Science or the philosophy of nature
What is Science?
The English Oxford Dictionary defines science as “The intellectual and practical activity encompassing the systematic study of structure and behaviour of the physical and natural world through observation and experiment”. Science is a fairly modern term and is attributed to the philosopher, theologian and wordsmith William Whewell. William was a master of Trinity College, born in 1794. Before the early 19th century, the study of the physical and natural world was known as natural philosophy or the philosophy of nature. From this definition, it is obvious that science covers the vast area of human understanding of the physical world. This website will not include every aspect of science.
I hope you find the science on this website interesting.
In the world most people visualize a scientist as someone wearing a white coat. They are standing in front of a workbench with laboratory equipment, including retort stands, glass tubes and beakers. Fortunately, with the Open University television programmes and the rise of citizen science, the image of scientists is changing.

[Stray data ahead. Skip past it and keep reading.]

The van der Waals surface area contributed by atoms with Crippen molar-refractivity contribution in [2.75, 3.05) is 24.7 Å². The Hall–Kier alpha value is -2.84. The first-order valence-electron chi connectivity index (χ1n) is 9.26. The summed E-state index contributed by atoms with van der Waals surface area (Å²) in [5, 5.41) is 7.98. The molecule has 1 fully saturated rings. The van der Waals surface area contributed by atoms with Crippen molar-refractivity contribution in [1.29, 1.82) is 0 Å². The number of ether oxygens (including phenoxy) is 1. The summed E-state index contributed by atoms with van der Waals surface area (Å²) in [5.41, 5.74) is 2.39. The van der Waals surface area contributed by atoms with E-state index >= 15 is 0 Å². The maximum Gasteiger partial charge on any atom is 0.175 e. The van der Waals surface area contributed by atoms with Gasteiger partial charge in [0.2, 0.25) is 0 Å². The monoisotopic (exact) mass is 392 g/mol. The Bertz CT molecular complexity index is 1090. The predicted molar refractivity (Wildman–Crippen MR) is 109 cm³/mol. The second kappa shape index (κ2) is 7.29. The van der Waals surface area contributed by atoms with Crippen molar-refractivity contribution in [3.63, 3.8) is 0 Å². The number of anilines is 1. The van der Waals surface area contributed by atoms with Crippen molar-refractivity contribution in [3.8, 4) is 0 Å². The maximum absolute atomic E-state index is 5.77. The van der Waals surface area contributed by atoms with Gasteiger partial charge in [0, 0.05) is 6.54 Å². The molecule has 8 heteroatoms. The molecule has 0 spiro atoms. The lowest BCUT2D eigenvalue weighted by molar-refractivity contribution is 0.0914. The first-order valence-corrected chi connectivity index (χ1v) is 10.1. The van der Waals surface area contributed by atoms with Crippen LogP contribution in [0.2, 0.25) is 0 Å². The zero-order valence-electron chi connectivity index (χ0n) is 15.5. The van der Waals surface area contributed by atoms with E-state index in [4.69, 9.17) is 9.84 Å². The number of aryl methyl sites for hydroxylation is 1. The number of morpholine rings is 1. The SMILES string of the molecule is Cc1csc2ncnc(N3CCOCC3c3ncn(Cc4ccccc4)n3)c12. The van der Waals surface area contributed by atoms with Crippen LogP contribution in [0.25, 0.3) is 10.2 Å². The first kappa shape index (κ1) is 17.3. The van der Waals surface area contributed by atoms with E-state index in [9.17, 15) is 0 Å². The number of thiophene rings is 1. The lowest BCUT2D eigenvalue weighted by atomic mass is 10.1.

My own experience of science, begun with Bunsen burners and glass beakers in a chemistry class at school. I Later on gained further experience during my degree course at the UHI Millennium Institute. The UHI later became the University of the Highlands and Islands.
I now have a degree in Applied Environmental Science. Therefore, most of the science pages on this website focus on this branch of the subject. This allows me to link these pages to the environmental engineering pages on this website.
During my degree, scientific study consisted of wading through books or online documents in the library. The physical aspects of the course included crawling around fields. This was to try to identify plant species from field guides or writing up reports on a computer. Work in a science laboratory usually meant measuring soil samples. It also involved passing oven dried soil through a series of sieves and recording the results. And all this while wearing a white coat.
After completing my degree, I started working as an environmental engineer. This often consisted of wading through water filled ditches to measure the channel size for flood risk assessments. It also involved standing around for hours in a field waiting to obtain percolation values from test pits. This was to determine the ground infiltration of a field.